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Tag interval

A Nonlinear Approach to Scripture Memorization

Time Posted on February 23, 2010 User Andy Comment 5 comments

A Gem, a Swiss Cheese, and the Whole Enchilada

Most methods for scripture memorization take a linear approach: start at Chapter 1:1 and add a verse or two every day or two until you reach the end. I'm sure many of you have tried to memorize a chapter, or maybe an entire book, and have used some variant on this method. I know I have tried and become discouraged using this method and I'm sure many of you have too.  I would suggest that this method was appropriate for memorizing from a printed (or handwritten) page but I think there is a better way. If you've every tried to memorized Romans and lost steam somewhere towards the end of Chapter 1 with a firm understanding of the wrath of God being revealed against the wickedness of mankind but wondering why Paul longed to visit Rome, then this method could be for you.

One of the biggest disadvantages of starting at the beginning and working your way through a book, is that at the end you often remember the start a lot better than the end. Assuming you make it to the end. In the worst case, you only remember the start. (Remember those high school courses? Do you remember the first chapter better than the last chapter today?)  A far better method is to start with the most important sections of a passage and then add in the details later.

An Example: Memorizing Paul's Epistle to the Galatians

The Swiss Cheese approach that I recommend would work as follows:

  1. The Gem: start with a key verse or two for the entire passage. For instance, for Galatians it could be Galatians 2:16. Look at Memverse's list of popular verses if you need ideas.
  2. Swiss Cheese: over time, gradually add key verses that summarize themes or major ideas in Galatians. For example, in the letter to the Galatians Paul mentions crucifixion three times: Gal 2:20 (crucifying the self), Gal 5:24 (crucifying the sinful nature), and Gal 6:14 (crucifying the world). There are lots of key verses in Galatians that you could use. By adding these first, you will begin to better recognize the structure of epistle and the main ideas will be drawn out. More importantly, you will be entrenching the major themes in your memory first. Even if you stop memorizing at this point, you will have the foundational verses to build upon later.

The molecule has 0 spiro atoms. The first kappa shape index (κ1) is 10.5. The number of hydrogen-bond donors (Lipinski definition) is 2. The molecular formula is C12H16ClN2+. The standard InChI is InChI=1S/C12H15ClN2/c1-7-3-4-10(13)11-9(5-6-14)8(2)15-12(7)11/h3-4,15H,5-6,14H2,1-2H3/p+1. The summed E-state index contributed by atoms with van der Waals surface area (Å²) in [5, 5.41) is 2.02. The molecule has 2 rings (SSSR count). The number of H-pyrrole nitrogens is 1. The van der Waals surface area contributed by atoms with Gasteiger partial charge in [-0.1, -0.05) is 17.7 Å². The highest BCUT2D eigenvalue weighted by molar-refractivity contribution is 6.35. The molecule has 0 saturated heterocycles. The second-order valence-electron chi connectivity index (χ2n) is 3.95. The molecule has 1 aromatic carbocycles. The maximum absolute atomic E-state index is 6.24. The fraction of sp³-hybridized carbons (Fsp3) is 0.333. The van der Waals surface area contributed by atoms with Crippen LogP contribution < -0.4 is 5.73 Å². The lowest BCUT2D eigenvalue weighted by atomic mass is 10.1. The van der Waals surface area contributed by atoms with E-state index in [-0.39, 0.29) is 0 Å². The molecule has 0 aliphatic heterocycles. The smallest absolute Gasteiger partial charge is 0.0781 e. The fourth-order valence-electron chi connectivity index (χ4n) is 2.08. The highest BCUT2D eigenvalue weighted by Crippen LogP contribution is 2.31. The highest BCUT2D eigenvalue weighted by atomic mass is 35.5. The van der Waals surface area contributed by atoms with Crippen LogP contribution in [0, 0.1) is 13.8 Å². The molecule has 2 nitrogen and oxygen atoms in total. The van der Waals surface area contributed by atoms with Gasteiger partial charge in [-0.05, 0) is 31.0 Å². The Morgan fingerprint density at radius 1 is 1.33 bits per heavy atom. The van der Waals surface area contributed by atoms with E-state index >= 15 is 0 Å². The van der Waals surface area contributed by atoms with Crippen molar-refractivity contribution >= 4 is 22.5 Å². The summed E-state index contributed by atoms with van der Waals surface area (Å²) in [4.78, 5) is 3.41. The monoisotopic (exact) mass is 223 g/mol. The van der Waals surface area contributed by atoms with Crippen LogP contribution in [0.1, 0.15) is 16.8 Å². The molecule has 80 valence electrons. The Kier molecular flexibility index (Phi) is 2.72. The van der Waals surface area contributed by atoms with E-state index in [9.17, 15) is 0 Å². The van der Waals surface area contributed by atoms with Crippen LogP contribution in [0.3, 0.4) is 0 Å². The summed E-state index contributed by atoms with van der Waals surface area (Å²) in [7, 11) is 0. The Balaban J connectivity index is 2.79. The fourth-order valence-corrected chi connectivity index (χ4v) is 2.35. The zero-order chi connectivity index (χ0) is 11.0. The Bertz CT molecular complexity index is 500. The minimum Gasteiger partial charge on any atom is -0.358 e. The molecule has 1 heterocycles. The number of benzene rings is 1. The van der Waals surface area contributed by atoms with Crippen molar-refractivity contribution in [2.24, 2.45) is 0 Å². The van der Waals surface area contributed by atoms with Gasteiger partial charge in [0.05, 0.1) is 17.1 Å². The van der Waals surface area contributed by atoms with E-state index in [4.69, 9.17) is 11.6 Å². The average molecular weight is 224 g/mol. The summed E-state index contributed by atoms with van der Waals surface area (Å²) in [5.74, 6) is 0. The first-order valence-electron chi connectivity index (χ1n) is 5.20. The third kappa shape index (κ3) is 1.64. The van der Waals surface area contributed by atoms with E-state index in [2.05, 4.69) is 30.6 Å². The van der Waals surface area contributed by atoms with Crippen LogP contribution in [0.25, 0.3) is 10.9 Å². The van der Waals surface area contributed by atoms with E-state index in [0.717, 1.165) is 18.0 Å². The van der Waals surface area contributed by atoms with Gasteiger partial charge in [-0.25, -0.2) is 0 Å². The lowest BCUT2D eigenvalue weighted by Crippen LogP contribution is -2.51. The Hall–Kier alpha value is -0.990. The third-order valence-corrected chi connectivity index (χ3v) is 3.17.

3. The Whole Enchilada: The best way to then complete the book or chapter, is to fill in the gaps. Add the verses around your anchor verses and gradually fill in the holes in the swiss cheese.

Memverse is ideally suited to this approach to memorizing. It has the advantage of memorizing key ideas first and is a great way to integrate studying and memorizing into one activity. I actually leave as many holes in my swiss cheese as possible. That way, everything stays in manageable bits until you add the connecting verses. If you're memorizing an entire book, you can start with the key chapters and complete each one individually. Or, you can add verses from all over the book and then gradually fill in the gaps across the entire book.

There is one caution, though: be careful to not leave out verses that you find difficult to accept or less inspiring. Those verses that will convict you at the times in your life when you need them the most, are very often the verses that everyone else neglected to memorize as well.

If you do tend to be a very linear thinker and are confident in your ability to persevere to the end, Andrew Davis (at John Piper's church in Minnesota) has published an article on "An Approach to Extended Memorization of Scripture" which some people have found works well.


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Tag strategies, techniques